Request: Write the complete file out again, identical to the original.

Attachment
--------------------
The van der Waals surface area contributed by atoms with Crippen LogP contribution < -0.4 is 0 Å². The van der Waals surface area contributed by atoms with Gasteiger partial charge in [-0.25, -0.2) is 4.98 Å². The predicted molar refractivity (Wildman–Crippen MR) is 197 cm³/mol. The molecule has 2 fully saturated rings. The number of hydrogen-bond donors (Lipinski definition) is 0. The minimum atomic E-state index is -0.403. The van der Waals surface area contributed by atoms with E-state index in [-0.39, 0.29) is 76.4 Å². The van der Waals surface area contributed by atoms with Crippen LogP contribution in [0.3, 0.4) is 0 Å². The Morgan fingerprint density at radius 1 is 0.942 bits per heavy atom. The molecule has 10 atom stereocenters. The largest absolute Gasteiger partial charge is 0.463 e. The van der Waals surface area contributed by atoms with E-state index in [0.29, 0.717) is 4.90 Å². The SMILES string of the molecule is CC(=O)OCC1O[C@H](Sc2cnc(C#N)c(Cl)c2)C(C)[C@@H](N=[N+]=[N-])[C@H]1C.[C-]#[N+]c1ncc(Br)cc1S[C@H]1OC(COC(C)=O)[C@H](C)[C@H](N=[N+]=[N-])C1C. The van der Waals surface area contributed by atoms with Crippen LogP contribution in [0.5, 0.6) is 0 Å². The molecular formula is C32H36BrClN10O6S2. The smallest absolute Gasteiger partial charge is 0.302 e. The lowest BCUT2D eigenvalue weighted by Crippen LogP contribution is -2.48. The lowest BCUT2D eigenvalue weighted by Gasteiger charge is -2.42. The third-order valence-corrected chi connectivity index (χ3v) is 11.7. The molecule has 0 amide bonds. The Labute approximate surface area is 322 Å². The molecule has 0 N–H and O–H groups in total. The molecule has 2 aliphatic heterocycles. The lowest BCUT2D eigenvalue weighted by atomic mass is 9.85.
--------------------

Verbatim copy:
The van der Waals surface area contributed by atoms with Crippen LogP contribution < -0.4 is 0 Å². The van der Waals surface area contributed by atoms with Gasteiger partial charge in [-0.25, -0.2) is 4.98 Å². The predicted molar refractivity (Wildman–Crippen MR) is 197 cm³/mol. The molecule has 2 fully saturated rings. The number of hydrogen-bond donors (Lipinski definition) is 0. The minimum atomic E-state index is -0.403. The van der Waals surface area contributed by atoms with E-state index in [-0.39, 0.29) is 76.4 Å². The van der Waals surface area contributed by atoms with Crippen LogP contribution in [0.3, 0.4) is 0 Å². The Morgan fingerprint density at radius 1 is 0.942 bits per heavy atom. The molecule has 10 atom stereocenters. The largest absolute Gasteiger partial charge is 0.463 e. The van der Waals surface area contributed by atoms with E-state index in [0.29, 0.717) is 4.90 Å². The SMILES string of the molecule is CC(=O)OCC1O[C@H](Sc2cnc(C#N)c(Cl)c2)C(C)[C@@H](N=[N+]=[N-])[C@H]1C.[C-]#[N+]c1ncc(Br)cc1S[C@H]1OC(COC(C)=O)[C@H](C)[C@H](N=[N+]=[N-])C1C. The van der Waals surface area contributed by atoms with Crippen LogP contribution in [0.5, 0.6) is 0 Å². The molecular formula is C32H36BrClN10O6S2. The smallest absolute Gasteiger partial charge is 0.302 e. The lowest BCUT2D eigenvalue weighted by Crippen LogP contribution is -2.48. The lowest BCUT2D eigenvalue weighted by Gasteiger charge is -2.42. The third-order valence-corrected chi connectivity index (χ3v) is 11.7. The molecule has 0 amide bonds. The Labute approximate surface area is 322 Å². The molecule has 0 N–H and O–H groups in total. The molecule has 2 aliphatic heterocycles. The lowest BCUT2D eigenvalue weighted by atomic mass is 9.85.